My daughter has a T-shirt that reads: Movies - Ruining the Book Since 1920.
She gets it. I should amend that. She gets it the same way I get it.
Because every time I hear about a beloved book being turned into a movie I get excited. I am old enough to know better. Once bitten, twice shy - that's the way it's supposed to go, isn't it? But I still get excited every. single. time.
Even when it turns out well, the movie still just serves as a nice supplement to the book. My daughter is reading The Outsiders for school right now. I know she'll love the movie, but I am so grateful that she'll be seeing it only AFTER having read the book. Movies are a nice little 2 hour visit with the stories we love. Kind of like looking through a photo album is a nice little way to revisit a favorite time. It's a nice reminder. But it's not the real thing.
I can remember a time when casting Interview With the Vampire was a game played by many. I played it with strangers in bars, once a mutual love of the book was established. Everyone had their picks. NO-one picked Tom Cruise. It seemed like such a ridiculous choice. And then it went ahead and worked. Who'da thunk?
More recently I've heard people in certain circles discussing casting choices for Water for Elephants in a similar manner. I'm staying out of it. (Unless someone wants to play! Then I'm totally in!)
A few years ago I read The Memory Keeper's Daughter and really enjoyed it. I thought it would make a great movie and was pleased when I heard it was in production. Then I found out it was going to be a made for TV movie. Wellllll that's ok, I reasoned, Brian's Song was a made for TV movie... Then I heard it was going to be a Lifetime made for TV movie. My optimism wavered a little at that point. But I watched it anyway. Much to my chagrin. A couple hours of my life I'll never get back. What a pile of sentimental drivel. How did they take such a lovely book and turn it into - that? It was dreadful.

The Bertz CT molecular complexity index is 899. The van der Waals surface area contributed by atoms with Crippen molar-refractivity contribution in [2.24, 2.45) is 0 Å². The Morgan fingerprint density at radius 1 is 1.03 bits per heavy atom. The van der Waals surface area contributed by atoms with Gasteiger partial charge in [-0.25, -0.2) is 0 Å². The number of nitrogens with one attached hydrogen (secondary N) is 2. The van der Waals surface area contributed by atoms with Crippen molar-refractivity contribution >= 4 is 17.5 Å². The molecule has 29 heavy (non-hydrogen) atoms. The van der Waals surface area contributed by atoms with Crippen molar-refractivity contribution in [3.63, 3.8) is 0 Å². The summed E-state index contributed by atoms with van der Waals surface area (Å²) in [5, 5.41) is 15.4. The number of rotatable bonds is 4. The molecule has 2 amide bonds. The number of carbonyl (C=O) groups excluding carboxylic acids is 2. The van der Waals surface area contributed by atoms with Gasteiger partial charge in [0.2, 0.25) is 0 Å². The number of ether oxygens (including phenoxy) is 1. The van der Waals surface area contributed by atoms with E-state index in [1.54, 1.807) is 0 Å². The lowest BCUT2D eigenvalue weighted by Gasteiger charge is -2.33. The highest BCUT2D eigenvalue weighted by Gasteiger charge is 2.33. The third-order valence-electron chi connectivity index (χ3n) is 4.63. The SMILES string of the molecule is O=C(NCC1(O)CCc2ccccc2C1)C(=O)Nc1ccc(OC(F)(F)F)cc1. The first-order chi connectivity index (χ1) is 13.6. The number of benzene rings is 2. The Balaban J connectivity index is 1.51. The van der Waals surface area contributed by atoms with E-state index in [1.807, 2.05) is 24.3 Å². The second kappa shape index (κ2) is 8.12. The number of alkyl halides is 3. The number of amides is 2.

My daughter and I recently had the same experience with The Tale of Despereaux. She loved the book. I loved the book. We marked the calendar for the release date. We watched the trailers. The characters looked great. We could. not. wait. My husband and my other daughter had not read the book. We both encouraged them to. "It's great! You'll love it!" The movie came out before they had a chance. The movie was - awful. We were so disappointed. Leaving the theater the two who had not read the book were looking at us like, "Really? You loved THAT? REALLY?" Well, no, as a matter of fact, we didn't. Despite our telling them that it was almost nothing like the book, neither of them will be reading that any time soon, guarantee.
It shouldn't matter - but it does. It somehow cheapened it.
Sometimes the movie is a beautiful complement to the book. The Kite Runner is an excellent recent example of this, as is The Namesake. Neither was terribly successful, as far as movies go. For what that's worth.
Fight Club amazed me. I couldn't imagine how they were going to make that one into a movie, but they did and it worked BIG time and it accomplished what I always HOPE will be accomplished by this. Folks who aren't big on reading see the movie - interest is piqued - they pick up the book - they look for more by the same author - it's a beautiful cycle, when it works. Movies - GOOD movies - can bring a whole new crowd of people to reading. (more on my thoughts on Chuck Palahniuk's books to movies here.)
A much better example of this is the Harry Potter series. Sure, the first book was wildly popular before the first movie. But AFTER the movie? Forget about it. Kids were READING! Kids were standing in line at midnight for the next installment! Kids and a LOT of grown-ups (jumps up and down, raises hand, "oooh-oooh's" like Arnold Horschack) - because a good read is a good read. (And yes, our calendar is indeed marked for July 17. Our local theater already has it on the marquee. Do you think it's too early to inquire about tickets?)
Do you have a book to movie story? One you loved? One that broke your heart? One you're eagerly anticipating?